Food, Beverage, and Entertainment

Food Beverage Entertainment deductibles Cyron CPA business lunch

Meal and entertainment expenses have been an area that has been ever changing in rules for deductibility for many years. Starting in 2023, we are back to meals being deducted at only 50%. We want to review some of the rules regarding food, beverage, and entertainment, as well as the recordkeeping that is necessary for the deduction.

As mentioned, meals are now deducted at 50% but as with anything, there are some exceptions to that rule which we will review later. Entertainment is not deductible. What does that mean? If you take a client to an event, i.e., a baseball game, the ticket cost is not deductible. Meals at the event are deductible at 50% as long as the meals are separately purchased. Another very common expense is membership dues: i.e., country clubs, golf and athletic clubs, airline and hotel clubs – all of these items may be a business expense but are not tax deductible.

Food, Beverage, and Entertainment: What’s Deductible as a Business Expense?

As a business owner, you are probably saying, “so what is deductible as a business expense?” We will look at what you can deduct as an ordinary business expense.

Business meals are generally deductible at 50% if the taxpayer (employee) is present and the food or beverages are not considered lavish or extravagant. The meals may be provided to a current or potential business customer, client, consultant or similar business contact.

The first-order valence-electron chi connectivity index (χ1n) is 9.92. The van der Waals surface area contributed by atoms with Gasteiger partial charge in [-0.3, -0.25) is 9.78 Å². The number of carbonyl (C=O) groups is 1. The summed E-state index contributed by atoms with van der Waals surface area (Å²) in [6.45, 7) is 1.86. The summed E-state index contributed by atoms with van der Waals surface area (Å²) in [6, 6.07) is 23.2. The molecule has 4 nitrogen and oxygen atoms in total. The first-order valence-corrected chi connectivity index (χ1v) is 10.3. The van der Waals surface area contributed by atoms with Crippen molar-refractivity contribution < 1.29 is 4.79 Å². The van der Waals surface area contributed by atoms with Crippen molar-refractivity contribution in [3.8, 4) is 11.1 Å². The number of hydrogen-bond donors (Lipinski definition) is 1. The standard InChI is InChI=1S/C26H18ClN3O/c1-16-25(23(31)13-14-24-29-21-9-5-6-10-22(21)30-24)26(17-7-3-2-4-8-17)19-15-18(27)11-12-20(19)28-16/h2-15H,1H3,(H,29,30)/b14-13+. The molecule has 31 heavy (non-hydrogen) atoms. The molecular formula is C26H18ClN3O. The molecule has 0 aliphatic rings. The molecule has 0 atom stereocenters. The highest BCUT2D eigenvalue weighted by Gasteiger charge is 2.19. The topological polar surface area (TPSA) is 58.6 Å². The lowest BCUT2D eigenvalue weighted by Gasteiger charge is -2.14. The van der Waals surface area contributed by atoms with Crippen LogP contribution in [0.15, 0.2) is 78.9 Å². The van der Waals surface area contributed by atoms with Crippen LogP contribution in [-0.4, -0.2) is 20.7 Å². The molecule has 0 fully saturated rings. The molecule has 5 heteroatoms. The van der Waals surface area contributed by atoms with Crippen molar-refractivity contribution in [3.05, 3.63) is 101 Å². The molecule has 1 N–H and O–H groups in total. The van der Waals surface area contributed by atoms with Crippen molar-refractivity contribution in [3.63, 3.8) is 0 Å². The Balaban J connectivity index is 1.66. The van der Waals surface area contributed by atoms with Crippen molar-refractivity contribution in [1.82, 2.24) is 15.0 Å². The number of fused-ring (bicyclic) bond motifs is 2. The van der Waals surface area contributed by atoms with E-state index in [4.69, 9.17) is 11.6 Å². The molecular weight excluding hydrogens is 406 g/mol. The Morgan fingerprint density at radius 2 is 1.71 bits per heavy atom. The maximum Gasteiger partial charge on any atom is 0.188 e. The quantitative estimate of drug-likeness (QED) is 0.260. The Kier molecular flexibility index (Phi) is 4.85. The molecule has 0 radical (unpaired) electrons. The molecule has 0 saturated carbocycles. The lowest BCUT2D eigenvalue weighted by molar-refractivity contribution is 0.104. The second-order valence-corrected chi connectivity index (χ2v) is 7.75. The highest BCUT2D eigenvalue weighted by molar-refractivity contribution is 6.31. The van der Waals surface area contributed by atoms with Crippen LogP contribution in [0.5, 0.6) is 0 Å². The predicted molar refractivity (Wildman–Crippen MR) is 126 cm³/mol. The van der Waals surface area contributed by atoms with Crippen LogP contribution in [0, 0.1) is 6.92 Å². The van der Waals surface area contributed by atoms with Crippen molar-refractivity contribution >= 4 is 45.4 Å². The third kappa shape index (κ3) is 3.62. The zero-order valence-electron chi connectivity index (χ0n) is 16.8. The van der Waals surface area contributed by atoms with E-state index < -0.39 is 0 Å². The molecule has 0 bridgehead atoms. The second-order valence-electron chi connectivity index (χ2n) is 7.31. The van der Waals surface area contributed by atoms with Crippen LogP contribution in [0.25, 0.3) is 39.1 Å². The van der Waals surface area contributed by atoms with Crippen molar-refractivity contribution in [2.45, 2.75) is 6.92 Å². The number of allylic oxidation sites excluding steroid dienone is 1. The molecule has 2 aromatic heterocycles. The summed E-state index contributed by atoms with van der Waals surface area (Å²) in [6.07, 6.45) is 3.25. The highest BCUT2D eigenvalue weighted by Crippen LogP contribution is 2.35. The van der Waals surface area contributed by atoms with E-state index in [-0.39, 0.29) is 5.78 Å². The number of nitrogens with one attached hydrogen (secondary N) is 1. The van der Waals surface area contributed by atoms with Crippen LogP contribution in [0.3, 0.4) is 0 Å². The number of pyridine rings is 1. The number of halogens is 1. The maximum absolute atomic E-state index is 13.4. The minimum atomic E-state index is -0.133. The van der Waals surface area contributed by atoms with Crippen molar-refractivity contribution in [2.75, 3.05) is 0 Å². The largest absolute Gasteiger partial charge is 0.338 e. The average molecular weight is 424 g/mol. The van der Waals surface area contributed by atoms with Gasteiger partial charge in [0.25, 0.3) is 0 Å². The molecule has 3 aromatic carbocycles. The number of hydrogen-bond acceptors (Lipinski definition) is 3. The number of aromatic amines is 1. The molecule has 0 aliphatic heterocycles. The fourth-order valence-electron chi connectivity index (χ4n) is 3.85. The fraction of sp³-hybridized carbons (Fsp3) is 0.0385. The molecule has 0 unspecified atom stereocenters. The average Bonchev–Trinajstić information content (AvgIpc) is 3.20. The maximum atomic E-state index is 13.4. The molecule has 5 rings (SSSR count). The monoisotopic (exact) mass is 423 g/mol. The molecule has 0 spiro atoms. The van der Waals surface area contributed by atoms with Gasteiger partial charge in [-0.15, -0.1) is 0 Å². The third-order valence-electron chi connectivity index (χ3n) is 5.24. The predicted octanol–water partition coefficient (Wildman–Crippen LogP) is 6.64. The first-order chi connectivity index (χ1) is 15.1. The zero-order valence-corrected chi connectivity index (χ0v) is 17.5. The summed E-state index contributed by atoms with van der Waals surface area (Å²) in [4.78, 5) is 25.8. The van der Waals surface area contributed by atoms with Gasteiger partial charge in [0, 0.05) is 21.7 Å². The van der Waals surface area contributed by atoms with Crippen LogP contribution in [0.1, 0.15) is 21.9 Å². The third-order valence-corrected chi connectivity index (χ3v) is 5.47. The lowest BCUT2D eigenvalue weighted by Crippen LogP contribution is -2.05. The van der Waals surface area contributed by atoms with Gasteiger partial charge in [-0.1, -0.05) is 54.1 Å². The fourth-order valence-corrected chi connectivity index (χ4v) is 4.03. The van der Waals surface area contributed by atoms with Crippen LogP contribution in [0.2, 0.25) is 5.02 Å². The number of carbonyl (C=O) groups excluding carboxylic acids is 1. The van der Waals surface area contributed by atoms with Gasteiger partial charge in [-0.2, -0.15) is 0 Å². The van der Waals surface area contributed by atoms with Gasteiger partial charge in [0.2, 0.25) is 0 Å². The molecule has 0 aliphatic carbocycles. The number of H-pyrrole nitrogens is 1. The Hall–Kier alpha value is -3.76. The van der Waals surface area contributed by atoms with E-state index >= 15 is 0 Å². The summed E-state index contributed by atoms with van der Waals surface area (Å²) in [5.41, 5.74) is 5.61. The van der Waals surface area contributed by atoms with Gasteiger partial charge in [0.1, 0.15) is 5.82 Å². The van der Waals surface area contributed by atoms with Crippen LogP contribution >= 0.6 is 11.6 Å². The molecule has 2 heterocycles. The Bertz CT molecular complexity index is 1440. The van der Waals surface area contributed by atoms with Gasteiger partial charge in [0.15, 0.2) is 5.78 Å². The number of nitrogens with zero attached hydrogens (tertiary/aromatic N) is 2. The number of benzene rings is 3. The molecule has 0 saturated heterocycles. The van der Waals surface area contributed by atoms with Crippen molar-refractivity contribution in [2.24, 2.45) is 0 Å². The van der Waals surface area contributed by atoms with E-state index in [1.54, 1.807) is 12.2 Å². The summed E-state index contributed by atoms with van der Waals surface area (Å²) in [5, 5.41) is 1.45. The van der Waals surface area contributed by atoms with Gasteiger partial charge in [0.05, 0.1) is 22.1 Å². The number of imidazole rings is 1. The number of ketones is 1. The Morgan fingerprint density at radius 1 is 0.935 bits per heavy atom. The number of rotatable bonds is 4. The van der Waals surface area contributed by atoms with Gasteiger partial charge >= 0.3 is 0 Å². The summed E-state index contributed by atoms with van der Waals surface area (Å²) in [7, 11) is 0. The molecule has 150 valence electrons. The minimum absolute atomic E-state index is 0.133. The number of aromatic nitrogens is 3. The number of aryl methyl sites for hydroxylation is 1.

A full deduction for business meals does apply in the following situations:

  • Meal expenses of an employee reimbursed by the employer under an accountable plan. In this case, the employer is subject to the 50% limit.
  • Meal expenses reimbursed to a self-employed person who provides adequate records of the expenses to the customer or client.
  • Meals provided to the general public for promotional purposes.
  • Company holiday parties, annual picnics or summer outings that do not discriminate in favor of highly compensated employees may be deducted at 100%.
  • Snacks and beverages provided to employees in a break room are only 50% deductible. However, if snacks and beverages are provided in a waiting room for the general public and some of the food and beverages are consumed also by employees this expense may be deducted at 100% as long as more than 50% of the refreshments are consumed by customers.

As with all business expenses, receipts are a must and with expenses in this category special rules apply for substantiation of expenses. The taxpayer must maintain records that include the amount of the expense, the time and place of the expense, the business purpose and the business relationship between the taxpayer and the persons that provided a meal.

The rules can be complex as to what is deductible at 50% versus 100% and each business is unique so that is why it is very important to consult a CPA about your particular business. Here at Cyron & Company, we are here to help.

For over 20 years, Cyron & Company has offered small businesses and individuals in and around Kennett Square, Pa., a comprehensive suite of customizable accounting and tax services, including outsourced accounting and CFO Services; tax planning and preparation; financial statement reviews and compilations; business startups and planning; and QuickBooks® online consulting and training.